Raising A Sensitive Man

When victor Vargas catches his sister, Vicky, gossiping on the phone about his affair with the unpopular "Fat Donna," he tosses the phone--an old rotary-dial model--out the window. It doesn't deter Vicky, who continues maligning her older brother on a cell phone. But it infuriates their grandmother and guardian, who finds the shattered phone on the ground outside. After taping it back together, she padlocks it so Victor, Vicky and their little brother, Nino, cannot use it without her permission. For the restless Latino teenagers in "Raising Victor Vargas," that creates a temporary obstacle to making connections, but by no means a final one.

To restore his reputation in their neighborhood on the Lower East Side of Manhattan, 16-year-old Victor (the appealing Victor Rasuk) sets out to woo "Juicy Judy" Ramirez (Judy Marte). At first she coldly rebuffs his macho advances. But after Victor enlists Judy's brother, Carlos, to plead his case (in exchange for introducing him to Vicky), she gradually softens up. Like all the young characters in this charming, understated film, Judy is hungry for emotional contact. Beneath the swagger, she is vulnerable and immature; stuffed Winnie-the-Pooh characters still decorate her dresser.

But Victor's most complicated relationship is with his testy, overburdened grandmother (Altagracia Guzman), who considers him a good-for-nothing playboy like his grandfather. She dotes on the sweet-natured Nino (Silvestre Rasuk, Victor's real-life, look-alike brother), who plays Bach concertos on the piano and allows her to wash his hair in the tub. So when she discovers Nino doing "terrible things" to himself (i.e., masturbating) in the bathroom, and Vicky spending time alone with Carlos, she blames Victor for being a bad influence.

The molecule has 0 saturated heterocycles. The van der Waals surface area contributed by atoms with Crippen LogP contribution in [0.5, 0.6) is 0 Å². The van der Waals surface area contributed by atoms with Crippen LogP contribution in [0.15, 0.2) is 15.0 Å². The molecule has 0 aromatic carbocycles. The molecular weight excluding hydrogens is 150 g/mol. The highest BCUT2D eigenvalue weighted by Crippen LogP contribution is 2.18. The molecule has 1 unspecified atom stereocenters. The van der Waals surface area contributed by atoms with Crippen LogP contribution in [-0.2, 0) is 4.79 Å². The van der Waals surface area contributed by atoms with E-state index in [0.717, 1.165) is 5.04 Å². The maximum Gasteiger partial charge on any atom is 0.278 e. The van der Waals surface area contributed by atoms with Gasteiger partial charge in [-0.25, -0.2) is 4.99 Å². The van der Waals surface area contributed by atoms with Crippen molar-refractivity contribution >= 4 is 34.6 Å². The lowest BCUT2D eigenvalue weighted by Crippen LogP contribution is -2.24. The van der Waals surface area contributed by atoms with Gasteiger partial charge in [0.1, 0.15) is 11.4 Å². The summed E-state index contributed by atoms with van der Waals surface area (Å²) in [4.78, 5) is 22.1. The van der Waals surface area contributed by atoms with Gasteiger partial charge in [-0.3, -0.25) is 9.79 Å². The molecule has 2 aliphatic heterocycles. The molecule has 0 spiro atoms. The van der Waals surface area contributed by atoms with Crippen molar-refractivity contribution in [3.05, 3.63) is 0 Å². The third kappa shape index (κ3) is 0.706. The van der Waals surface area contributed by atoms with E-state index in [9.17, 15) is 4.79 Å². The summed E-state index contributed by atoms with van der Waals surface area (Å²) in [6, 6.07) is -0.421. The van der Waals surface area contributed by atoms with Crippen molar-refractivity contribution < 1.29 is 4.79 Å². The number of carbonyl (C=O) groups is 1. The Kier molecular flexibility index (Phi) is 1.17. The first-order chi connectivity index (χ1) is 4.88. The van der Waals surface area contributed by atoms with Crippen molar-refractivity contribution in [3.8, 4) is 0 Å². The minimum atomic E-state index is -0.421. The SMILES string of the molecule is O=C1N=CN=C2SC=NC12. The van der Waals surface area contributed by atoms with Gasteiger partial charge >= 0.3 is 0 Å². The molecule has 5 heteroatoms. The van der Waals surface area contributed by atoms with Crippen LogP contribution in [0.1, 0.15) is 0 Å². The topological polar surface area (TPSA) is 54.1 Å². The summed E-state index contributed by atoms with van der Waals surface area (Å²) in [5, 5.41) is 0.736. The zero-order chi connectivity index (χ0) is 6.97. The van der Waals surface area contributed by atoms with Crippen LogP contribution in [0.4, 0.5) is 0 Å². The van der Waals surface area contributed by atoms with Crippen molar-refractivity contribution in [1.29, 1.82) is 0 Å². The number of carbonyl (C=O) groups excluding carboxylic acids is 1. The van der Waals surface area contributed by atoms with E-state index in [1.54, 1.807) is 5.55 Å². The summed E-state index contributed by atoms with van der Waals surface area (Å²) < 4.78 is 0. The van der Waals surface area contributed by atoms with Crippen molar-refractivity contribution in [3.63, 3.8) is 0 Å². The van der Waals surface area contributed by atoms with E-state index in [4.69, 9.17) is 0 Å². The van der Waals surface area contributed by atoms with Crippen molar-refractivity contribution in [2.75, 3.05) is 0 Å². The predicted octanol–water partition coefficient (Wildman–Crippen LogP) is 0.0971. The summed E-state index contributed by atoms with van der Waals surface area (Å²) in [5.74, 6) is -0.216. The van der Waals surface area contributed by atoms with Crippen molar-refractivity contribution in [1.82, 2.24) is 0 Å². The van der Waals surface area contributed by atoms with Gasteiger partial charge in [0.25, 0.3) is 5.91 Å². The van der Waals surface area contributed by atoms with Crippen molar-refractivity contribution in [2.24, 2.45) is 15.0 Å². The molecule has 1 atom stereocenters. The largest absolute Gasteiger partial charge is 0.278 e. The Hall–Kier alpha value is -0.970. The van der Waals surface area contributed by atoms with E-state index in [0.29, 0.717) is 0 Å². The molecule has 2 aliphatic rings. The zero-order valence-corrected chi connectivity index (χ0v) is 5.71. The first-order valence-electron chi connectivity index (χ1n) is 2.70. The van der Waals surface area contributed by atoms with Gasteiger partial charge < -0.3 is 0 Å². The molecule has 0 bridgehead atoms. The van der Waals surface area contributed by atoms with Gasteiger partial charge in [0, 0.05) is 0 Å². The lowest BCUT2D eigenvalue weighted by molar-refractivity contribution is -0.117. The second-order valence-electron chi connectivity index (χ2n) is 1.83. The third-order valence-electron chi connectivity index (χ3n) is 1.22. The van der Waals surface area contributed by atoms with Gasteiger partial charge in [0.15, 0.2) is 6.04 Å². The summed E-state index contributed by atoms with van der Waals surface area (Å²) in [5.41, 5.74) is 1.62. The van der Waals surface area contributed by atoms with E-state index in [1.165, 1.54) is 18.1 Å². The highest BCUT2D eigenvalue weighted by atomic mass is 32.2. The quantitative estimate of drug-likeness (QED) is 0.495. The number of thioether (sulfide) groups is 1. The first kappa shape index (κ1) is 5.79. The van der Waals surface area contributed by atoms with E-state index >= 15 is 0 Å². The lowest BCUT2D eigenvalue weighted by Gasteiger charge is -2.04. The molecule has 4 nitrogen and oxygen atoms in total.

In the most hilariously touching scene, she shuffles all three kids off to Social Services and demands that the agency do something about her older grandson. Though he hasn't done drugs or committed a crime, she wants him out of the house, she says. But when the social worker points out the alternative--splitting up the family, foster care--she grudgingly acknowledges that the family belongs together. With tears in his eyes, Victor apologizes and begs not to be turned out. "The only thing you've got is me," Grandma reminds him, and the inverse is just as true.

What keeps this realization from becoming maudlin is the completely unaffected performances of the actors. To cast his first feature film, director Peter Sollett held open auditions on the Lower East Side. During filming, he used only a loose script and encouraged the actors to improvise; in one ad-libbed scene, Victor coaches Nino to prepare for courting girls by licking his lips.

It also helps the film's air of authenticity that the characters undergo only the subtlest of transformations. Victor complies with his grandmother's request to go to church, and she listens when he urges her to stop babying Nino. Judy comes over for a tense, brutally revealing dinner with Victor's family. The ending is not exactly happy, but it is upbeat; like most families, the one raising Victor Vargas seems destined to muddle through. Grandma heeds Victor's request to unlock the phone. And when Vicky gets up to call Carlos, her grandmother doesn't try to break the connection.

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